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About this weblog
Here we'll explore the nexus of legal rulings, Capitol Hill policy-making, technical standards development, and technological innovation that creates -- and will recreate -- the networked world as we know it. Among the topics we'll touch on: intellectual property conflicts, technical architecture and innovation, the evolution of copyright, private vs. public interests in Net policy-making, lobbying and the law, and more.

Disclaimer: the opinions expressed in this weblog are those of the authors and not of their respective institutions.

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Copyfight, the Solo Years: April 2002-March 2004

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In the Pipeline: Don't miss Derek Lowe's excellent commentary on drug discovery and the pharma industry in general at In the Pipeline

Copyfight

« WIPO 2.0, Part II | Main | BSA Steps Back Into the Ring »

September 30, 2004

Induce Act Rhetoric Kicks Up a Notch

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Posted by

..or maybe two.

The Washington Times brings us some choice words from Richard Lessner on the Induce Act and its sponsors: "Unfortunately, this misguided legislation's chief sponsor is Utah's Sen. Orrin Hatch, a Republican who should know better and who once aspired to serve on the Supreme Court. Sen. Hatch, sometime songwriter, is close to the music industry and is happy to carry the water for this trial attorney boondoggle."

Meanwhile, the New York Times offers an amusing point/counterpoint exchange between the RIAA's Mitch Bainwol and cyberlaw prof/Yale ISP fellow/broadcast flag waiver/rising blogstar Susan Crawford:


"Napster was shut down because it had a centralized server," [Bainwol] said, referring to the father of peer-to-peer file sharing that was forced to shut down in 2001, and later reopened as a pay service. Soon after Napster's initial collapse came the decentralized peer-to-peer networks that are now at the center of the debate. "These decentralized systems exploit a loophole. They make money on advertising and their business model is based on theft."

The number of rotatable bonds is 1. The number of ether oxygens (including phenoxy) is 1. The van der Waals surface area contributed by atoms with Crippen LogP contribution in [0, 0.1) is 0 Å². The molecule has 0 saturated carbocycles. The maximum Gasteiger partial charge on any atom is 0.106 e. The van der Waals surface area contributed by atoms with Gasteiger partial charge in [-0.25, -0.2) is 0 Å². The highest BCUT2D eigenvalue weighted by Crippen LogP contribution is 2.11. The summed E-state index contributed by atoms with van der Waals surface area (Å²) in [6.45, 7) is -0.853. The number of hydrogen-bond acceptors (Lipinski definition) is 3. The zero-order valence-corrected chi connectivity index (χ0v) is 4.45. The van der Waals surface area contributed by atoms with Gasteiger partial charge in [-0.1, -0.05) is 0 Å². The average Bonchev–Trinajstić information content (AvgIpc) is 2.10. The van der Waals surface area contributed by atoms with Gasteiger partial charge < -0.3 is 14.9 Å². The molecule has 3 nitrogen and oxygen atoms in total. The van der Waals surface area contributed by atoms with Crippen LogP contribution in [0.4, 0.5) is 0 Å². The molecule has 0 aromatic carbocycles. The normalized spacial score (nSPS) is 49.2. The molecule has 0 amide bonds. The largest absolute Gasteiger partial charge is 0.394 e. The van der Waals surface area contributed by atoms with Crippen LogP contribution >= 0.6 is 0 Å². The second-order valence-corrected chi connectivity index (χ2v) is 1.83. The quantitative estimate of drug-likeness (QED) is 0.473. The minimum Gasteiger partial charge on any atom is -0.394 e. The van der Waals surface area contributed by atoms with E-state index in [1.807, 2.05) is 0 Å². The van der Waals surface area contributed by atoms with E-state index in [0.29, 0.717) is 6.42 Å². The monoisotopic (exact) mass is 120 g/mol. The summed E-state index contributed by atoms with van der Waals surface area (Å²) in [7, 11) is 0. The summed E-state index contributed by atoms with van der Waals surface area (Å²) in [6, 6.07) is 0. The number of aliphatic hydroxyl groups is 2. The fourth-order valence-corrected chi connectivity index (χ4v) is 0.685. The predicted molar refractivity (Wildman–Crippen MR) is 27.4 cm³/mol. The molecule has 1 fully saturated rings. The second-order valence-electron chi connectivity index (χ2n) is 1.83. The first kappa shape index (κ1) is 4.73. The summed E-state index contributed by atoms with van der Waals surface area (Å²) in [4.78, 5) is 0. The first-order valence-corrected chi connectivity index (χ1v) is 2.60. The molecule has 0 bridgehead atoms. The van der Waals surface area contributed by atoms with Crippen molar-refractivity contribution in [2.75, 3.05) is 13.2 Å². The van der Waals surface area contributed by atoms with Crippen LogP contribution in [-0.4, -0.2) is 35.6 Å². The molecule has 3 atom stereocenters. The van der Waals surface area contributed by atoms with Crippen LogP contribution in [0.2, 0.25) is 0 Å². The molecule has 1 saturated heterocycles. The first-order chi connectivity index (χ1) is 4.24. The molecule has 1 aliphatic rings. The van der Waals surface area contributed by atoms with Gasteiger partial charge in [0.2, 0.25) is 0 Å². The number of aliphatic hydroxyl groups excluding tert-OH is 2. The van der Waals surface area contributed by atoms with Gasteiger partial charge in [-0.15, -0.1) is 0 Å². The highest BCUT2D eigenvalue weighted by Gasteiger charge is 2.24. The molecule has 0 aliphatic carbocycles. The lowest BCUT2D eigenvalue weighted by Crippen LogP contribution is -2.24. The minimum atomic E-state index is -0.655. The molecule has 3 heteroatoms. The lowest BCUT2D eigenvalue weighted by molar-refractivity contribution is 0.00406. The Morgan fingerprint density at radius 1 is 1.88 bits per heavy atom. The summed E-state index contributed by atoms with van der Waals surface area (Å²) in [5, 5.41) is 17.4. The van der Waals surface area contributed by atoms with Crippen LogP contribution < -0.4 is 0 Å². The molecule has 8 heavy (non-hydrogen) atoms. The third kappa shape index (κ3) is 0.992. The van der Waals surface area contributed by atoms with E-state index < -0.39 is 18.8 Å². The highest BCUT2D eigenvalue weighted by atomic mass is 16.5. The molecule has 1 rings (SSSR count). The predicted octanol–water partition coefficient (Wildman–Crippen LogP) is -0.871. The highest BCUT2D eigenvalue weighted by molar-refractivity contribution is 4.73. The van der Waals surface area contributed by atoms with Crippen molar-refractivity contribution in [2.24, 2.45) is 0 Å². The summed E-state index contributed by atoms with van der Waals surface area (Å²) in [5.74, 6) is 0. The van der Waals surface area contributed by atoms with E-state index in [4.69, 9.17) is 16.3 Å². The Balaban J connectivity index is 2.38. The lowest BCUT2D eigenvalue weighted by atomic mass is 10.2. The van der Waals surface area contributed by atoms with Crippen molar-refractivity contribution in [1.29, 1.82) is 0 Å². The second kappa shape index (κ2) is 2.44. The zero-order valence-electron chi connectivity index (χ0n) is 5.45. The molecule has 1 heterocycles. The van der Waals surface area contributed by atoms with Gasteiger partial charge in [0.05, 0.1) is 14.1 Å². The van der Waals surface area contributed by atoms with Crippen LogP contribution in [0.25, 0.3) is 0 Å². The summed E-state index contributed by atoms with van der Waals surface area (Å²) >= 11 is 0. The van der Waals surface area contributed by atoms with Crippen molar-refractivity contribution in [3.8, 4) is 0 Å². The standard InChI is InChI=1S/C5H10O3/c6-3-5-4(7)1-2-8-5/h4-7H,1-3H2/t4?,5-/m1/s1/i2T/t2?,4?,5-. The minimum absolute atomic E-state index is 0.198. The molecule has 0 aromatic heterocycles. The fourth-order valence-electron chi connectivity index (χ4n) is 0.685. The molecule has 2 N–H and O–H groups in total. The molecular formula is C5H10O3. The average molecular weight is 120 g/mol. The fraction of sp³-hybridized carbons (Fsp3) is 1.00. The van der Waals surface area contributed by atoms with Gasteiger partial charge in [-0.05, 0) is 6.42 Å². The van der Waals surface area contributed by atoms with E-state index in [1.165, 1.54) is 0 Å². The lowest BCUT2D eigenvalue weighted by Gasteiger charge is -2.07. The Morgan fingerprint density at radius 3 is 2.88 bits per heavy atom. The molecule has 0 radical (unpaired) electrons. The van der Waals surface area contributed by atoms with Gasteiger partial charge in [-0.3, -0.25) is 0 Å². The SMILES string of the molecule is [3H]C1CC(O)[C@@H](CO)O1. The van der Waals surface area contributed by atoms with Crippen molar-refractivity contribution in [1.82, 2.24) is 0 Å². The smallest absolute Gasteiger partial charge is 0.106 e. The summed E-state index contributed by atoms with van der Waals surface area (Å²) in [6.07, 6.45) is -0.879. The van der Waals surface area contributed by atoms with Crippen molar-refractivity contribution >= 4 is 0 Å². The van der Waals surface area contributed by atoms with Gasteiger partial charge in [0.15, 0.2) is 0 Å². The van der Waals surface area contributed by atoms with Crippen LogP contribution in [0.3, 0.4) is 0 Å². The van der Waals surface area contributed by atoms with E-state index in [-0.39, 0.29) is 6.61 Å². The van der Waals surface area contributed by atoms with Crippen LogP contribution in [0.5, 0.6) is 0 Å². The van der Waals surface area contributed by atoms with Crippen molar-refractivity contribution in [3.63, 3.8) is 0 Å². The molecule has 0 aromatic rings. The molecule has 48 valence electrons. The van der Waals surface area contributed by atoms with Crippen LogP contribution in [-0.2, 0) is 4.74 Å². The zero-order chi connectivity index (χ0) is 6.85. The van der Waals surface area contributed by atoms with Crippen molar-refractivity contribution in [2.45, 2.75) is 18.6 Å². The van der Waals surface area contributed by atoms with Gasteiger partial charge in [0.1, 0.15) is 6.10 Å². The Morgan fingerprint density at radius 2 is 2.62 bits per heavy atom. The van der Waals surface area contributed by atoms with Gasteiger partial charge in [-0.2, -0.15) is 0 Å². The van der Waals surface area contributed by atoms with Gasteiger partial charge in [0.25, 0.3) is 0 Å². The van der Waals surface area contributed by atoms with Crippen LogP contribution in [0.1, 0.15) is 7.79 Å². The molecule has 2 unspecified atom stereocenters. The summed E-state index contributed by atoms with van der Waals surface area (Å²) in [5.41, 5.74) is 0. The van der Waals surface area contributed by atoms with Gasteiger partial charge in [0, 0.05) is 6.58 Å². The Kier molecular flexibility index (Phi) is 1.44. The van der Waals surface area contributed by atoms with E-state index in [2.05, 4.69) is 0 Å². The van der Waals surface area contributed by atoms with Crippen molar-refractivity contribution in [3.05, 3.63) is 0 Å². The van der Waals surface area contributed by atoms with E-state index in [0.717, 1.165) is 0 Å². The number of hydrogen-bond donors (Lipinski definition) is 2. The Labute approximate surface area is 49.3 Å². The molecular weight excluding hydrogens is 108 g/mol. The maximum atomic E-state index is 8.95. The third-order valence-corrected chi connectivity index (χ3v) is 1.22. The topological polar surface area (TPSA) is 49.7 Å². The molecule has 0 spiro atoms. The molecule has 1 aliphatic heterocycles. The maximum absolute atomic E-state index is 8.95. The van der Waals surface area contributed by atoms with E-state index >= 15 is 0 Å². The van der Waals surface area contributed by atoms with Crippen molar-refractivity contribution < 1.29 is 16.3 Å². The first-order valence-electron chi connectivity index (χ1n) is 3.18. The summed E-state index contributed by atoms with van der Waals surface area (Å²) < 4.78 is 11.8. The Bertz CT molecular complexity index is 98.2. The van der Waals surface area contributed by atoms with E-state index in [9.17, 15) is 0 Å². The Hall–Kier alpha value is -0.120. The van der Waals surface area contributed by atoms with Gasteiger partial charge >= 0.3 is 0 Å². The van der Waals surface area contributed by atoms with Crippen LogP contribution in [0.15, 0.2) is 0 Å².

While that may be true, opponents of the Induce Act say that the bill's language is so sweeping that many other technologies may be in danger of being caught in its grasp. They argue that innovations as common as the VCR - or Xerox machines or the iPod - would never have come about if their inventors had toiled under the threat that some users might misuse the technology.

"This is not just closing loopholes," said Susan Crawford, a professor of Internet law at the Cardozo School of Law in New York. "They're creating nooses."

Comments (1) + TrackBacks (0) | Category: Laws and Regulations


COMMENTS

1. Mike liveright on September 30, 2004 12:19 PM writes...

As Barbara Boxer is co-sponsoring the bill, I have written the following to her.

p.s. I got a Browser error the first time I submitted this, so I appologize if it is a duplicate

==============================

I am strongly in favor of Digital Freedom ( reasonable copyrights ) as I belive that it both helps Technological development and knowledge expansion... I thought that you, as opposed to Feinstein were in favor of this also and am very discouraged to read that you are a co sponsor of the Induce bill.

Though I will probably vote for you in this fall's election, as on balance your positions seem to be better than your opponents, I will be sending a contribution, based on your vote to the EFF to support an other candidate who will vote against the bill.

Thanks in general your representation, reconsider your position on the INDUCE ACT and Vote against it and thus permit freer technological development and knowledge distribution.

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